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Article: How to Make a Succulent Container Garden


How to Make a Succulent Container Garden

It’s that time of year when many gardens are in full bloom. The hard work has paid off and it's now time to sit back and enjoy bursts of colour and ripe fruit and veg.

We are huge admirers of those blessed with the time and energy to create beautiful gardens. If you are like us and love the plant life but are a bit strapped for time, look no further. You do not need to be a green-fingered enthusiast to create your own horticulture masterpiece.

If you want to find the perfect plant to grow in your home or garden, chances are you will find it in the succulent section. Succulents are ideal for this time of year as they can withstand high temperatures both indoors and outdoors.

Here is a guide to creating your own succulent container garden. It is easy, immensely satisfying and will last for years.


How to Make an Easy Succulent Container Garden by The Spruce.


What You'll Need


Soft-bristled brush (optional)

Container with drainage holes

Plastic window screening or landscape fabric

Succulent plants

Cactus or succulent potting soil

Stones, gravel, sea glass, or marbles (optional)


1. Gather Your Supplies

Choosing containers: Succulent roots can thrive in a shallow, wide container. Just make sure your pot has good drainage, which might mean drilling holes in the bottom. Standing water in a container can kill a succulent.

Choosing soil: You can buy any potting mix designed for succulents. Look for words, such as "cactus mix" or "succulent mix," on the packaging. You can also make your own succulent potting soil. Blend equal parts regular potting soil, coarse sand, and perlite or pumice for an ideal mix.

Selecting plants: When choosing your plants, be aware they might have varying light and care requirements. Check the plant tags for specifics, so you group succulents with similar needs in a container.


Where to buy great succulents

Patch Plants

Beards & Daises

Bloombox Club

Crafty Plants

The Secret Gardening Club


Image Source: The Spruce

2. Cover the Drainage Holes

Cut a piece of plastic window screening big enough to cover your pot's drainage holes. This will keep your soil in the pot while letting excess water drain. Alternatively, you can use a piece of landscape fabric or a commercial pot screen to block the holes.

Image Source: The Spruce

3. Add the Potting Soil

Cover the bottom of the container with enough potting soil so that when the plants are in place, the soil line will remain about a half inch below the rim of the container. This will make it easier to water the plants without overflowing the sides of the container.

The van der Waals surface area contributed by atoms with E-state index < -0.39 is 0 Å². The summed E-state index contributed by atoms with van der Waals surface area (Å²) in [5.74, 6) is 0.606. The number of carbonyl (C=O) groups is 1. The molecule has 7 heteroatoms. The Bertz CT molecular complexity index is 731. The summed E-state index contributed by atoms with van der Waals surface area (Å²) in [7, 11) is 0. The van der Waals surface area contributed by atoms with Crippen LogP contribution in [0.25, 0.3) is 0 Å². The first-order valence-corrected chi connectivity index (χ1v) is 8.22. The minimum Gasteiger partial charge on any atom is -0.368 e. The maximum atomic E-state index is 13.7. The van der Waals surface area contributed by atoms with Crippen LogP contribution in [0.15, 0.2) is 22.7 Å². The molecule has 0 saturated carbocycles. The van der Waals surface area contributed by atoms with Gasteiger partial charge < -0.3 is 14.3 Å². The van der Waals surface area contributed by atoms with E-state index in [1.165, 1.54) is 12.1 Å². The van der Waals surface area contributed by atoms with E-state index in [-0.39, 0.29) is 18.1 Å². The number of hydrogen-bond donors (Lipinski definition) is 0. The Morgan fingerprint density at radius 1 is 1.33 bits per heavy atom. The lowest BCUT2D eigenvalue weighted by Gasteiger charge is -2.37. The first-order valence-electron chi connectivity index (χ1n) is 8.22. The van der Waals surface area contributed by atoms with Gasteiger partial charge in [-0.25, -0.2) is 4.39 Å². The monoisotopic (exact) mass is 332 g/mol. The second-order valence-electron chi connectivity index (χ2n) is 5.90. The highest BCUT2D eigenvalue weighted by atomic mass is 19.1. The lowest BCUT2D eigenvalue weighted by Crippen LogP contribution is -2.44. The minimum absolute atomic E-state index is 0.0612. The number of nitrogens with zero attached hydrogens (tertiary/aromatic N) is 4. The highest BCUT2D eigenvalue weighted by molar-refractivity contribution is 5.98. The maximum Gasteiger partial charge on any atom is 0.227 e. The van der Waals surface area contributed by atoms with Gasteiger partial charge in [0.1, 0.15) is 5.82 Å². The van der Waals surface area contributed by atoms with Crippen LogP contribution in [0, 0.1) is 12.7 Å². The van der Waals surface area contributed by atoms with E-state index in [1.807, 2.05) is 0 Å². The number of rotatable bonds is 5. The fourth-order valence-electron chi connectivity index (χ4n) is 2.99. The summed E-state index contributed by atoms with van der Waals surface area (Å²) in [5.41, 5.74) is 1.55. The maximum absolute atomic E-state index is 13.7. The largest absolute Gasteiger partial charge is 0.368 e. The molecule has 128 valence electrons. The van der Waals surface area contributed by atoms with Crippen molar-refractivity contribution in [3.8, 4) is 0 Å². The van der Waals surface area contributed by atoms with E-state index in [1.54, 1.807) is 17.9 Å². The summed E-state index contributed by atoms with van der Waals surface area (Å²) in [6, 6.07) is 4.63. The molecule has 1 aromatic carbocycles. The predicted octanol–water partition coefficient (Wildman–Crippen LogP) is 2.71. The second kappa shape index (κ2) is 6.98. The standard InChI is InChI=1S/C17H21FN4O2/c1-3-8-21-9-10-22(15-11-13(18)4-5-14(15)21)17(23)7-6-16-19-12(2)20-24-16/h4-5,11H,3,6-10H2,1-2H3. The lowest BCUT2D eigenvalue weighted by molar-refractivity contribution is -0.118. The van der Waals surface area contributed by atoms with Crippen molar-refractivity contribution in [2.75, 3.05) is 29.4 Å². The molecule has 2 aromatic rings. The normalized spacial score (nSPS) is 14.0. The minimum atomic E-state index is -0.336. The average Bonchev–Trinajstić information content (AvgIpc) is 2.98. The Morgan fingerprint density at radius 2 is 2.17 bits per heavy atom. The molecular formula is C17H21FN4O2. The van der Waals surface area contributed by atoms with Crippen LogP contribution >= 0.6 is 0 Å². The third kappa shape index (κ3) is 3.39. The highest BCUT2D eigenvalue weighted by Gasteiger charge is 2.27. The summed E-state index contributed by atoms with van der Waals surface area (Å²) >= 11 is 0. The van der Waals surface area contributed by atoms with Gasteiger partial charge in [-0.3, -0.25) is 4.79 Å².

Image Source: The Spruce

4. Test Fit the Plants

Place your plants, still in their nursery pots, into the container to get a general idea of spacing. Move the plants until you are satisfied with the arrangement.

Image Source: The Spruce

5. Plant the Container

Take the succulents out of their nursery pots, and place them back into your container one by one. Then, gently pack additional potting soil around each plant. Make sure to keep the soil at the same level as where the plants were growing in their nursery pots. Confirm that you have filled in all the spaces between the plants. If you leave air gaps, the roots might dry out and kill the plants.


The soil in the nursery pots might be coarse and loose, so be careful when removing the plants. Hold the succulent gently at the top with the stem between two fingers. Turn the pot on its side, and gently tap the bottom to ease out the plant.

Image Source: The Spruce

6. Add the Finishing Touches

Gently remove any soil that is covering the leaves and stems of the plants. You can do this with a soft-bristled brush or even by gently blowing on the plants. To give your container a finished look, one option is to cover the surface of the potting soil with a topdressing of coarse material, such as gravel, pebbles, sea glass, or marbles. The topdressing material can be brightly coloured or neutral, depending on the look you want to achieve.

Image Source: The Spruce

Tips for Caring for a Succulent Container Garden

Mimic the conditions they would experience naturally. During spring and summer, the growing season for most succulents, keep the soil moist but not wet. During winter, when succulent plants are normally dormant, water less frequently.

Fertilization should be fairly minimal with succulent plants, and it might not be needed at all. If feeding is called for, do so only during the active growing season using a diluted liquid fertilizer designed for succulents.

Easy on the sunlight. Many succulents do best when they are in direct sun for only a few hours a day, and they might need protection from getting scorched in the hot mid-day sun. If your succulents came from a nursery where they didn't get much sun, it's best to gradually expose them to increasingly longer periods of direct sunlight.

Image Source: The Spruce

Source: The Spruce: How to Make an Easy Succulent Container Garden

The biggest challenge for most succulent gardeners is avoiding excessive nurturing. It is important to learn how to care for succulents to keep them healthy and happy.

Who to follow for succulent success





Did you give the succulent garden a go? Let us know in the comments below.

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